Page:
The top official of the English rugby union says the sport is safe to play and the future of the rugby union is not at risk from potential multi-million dollar compensation claims made by former players with brain damage. Bill Sweeney, the executive director of the RFU, says, however, that the union is wary of the potential impact on the game’s image and that making rugby completely risk-free is “a journey without conclusion.”
Like everyone else, the RFU has been “very sad and distraught” to learn that 2003 World Cup-winning hooker Steve Thompson is among several players showing signs of early-onset dementia in his early 40s. However, as of yet, Twickenham is still awaiting precise details of the proposed legal proceedings and Sweeney believes his organization would be insured in the event of a large future payment.
“I have no reason to believe that we would not be covered by this, but we will not get into that detailed discussion until we see the nature of what is being shipped,” Sweeney said. “It’s hypothetical at this stage because we still don’t know what ‘this’ is.”
Given that the people diagnosed so far include Thompson and Michael Lipman, both former England internationals who spent much of their club careers in the Premiership, the RFU is well aware of the potentially dire repercussions if rugby begins to be perceived as too much. dangerous. “It would be false to say that we are not concerned about reputational risk, but we certainly believe that it is manageable,” Sweeney said.
“We believe that everything is being done, and will continue to be done, to ensure that rugby is a safe sport for children. We are dealing with the red-hot emotion of what a really difficult human story is… but most people understand the benefits you get from playing rugby. They still feel like it’s a sport that they get more from than it takes from them. “
Sweeney also argues that American football, a $ 765 million compensation deal for former players affected by the NFL in 2013, and rugby are two different sports that cannot be casually grouped together in the context of brain injuries. “It’s very hypothetical, science is not black and white,” Sweeney said. “There is no scientific evidence of a causal link between concussion and CTE [chronic traumatic encephalopathy], that is not something proven. There are differences between American football and rugby union.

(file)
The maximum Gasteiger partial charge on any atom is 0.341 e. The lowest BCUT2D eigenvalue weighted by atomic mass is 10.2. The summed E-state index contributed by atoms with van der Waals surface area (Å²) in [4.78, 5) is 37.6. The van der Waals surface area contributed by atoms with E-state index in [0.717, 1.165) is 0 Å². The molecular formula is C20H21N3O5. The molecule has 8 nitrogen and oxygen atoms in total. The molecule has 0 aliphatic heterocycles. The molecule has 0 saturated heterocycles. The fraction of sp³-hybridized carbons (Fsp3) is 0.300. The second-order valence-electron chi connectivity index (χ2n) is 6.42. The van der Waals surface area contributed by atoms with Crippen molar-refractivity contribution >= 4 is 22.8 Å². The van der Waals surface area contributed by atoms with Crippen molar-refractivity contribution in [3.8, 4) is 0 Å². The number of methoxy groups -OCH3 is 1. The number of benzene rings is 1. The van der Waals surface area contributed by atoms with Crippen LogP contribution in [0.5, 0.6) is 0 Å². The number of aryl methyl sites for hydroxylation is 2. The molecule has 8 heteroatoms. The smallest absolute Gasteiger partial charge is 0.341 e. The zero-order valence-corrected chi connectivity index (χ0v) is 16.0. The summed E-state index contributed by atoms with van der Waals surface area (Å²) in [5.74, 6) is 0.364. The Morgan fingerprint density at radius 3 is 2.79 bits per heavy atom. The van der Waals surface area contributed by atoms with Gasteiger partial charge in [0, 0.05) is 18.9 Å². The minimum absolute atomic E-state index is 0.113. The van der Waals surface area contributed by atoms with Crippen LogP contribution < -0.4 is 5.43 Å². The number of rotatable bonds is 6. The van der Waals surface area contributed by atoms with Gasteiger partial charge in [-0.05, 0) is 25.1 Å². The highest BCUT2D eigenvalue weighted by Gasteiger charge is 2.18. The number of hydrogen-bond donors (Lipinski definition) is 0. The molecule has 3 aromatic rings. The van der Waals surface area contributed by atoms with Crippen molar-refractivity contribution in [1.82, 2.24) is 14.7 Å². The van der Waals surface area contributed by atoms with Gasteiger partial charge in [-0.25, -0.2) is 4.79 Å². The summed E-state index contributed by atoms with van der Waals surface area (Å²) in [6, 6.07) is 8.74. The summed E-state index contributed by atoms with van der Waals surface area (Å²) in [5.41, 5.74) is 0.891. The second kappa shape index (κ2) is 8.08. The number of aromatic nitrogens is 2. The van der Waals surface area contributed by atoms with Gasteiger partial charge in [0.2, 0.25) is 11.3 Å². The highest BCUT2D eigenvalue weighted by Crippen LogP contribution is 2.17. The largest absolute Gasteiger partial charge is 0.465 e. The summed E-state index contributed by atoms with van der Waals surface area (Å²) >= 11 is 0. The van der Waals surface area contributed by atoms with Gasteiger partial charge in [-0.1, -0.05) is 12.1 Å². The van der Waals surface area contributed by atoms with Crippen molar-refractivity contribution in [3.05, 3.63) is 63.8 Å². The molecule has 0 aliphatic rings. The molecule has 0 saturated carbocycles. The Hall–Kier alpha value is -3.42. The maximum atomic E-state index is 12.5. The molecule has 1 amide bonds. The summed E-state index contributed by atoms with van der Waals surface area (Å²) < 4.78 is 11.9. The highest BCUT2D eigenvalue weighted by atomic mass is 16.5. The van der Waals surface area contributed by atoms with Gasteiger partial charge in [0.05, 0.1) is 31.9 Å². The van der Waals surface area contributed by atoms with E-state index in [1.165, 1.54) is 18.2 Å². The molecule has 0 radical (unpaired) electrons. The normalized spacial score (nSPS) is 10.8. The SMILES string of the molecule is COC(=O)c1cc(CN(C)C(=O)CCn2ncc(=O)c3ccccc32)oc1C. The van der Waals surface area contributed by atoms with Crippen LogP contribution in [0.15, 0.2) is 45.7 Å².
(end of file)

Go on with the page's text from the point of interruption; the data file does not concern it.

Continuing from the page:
“But we do have to allay people’s fears and I think he does that by having a really balanced, fact-based conversation about what the issues are. We need the debate to be really factual and expose all the details. So, as with so many things in life, there is a balance between risk and reward that you make a decision about.
“Our evidence shows that rugby is no more dangerous than other sports. But this is a journey without conclusion. This is not a project with a start and end date. As players get fitter and stronger, we have to find ways to adapt. “
To date, Sweeney has yet to personally speak to Thompson (the RFU says he had an outdated phone number), but rugby director Conor O’Shea has been understandably moved by the diagnosis of the former Northampton prostitute. . “I find what is happening really annoying… but the game that you see between England and France is not the same game that your son gets to play at the under-8 level. All the way is graduated. “
Meanwhile, the financial effects of Covid-19 will cost the RFU £ 135 million in revenue in the 2020-21 fiscal year, but Sweeney anticipates an overall loss of “just” £ 30 million, partly as a result of the cutting the RFU 165 roles and saving £ 30 million. “RFU’s business model remains inherently strong, but it will take a few more years to get back out of debt,” he said. Weeney also confirmed that discussions on establishing a renewed global calendar “are still ongoing. “
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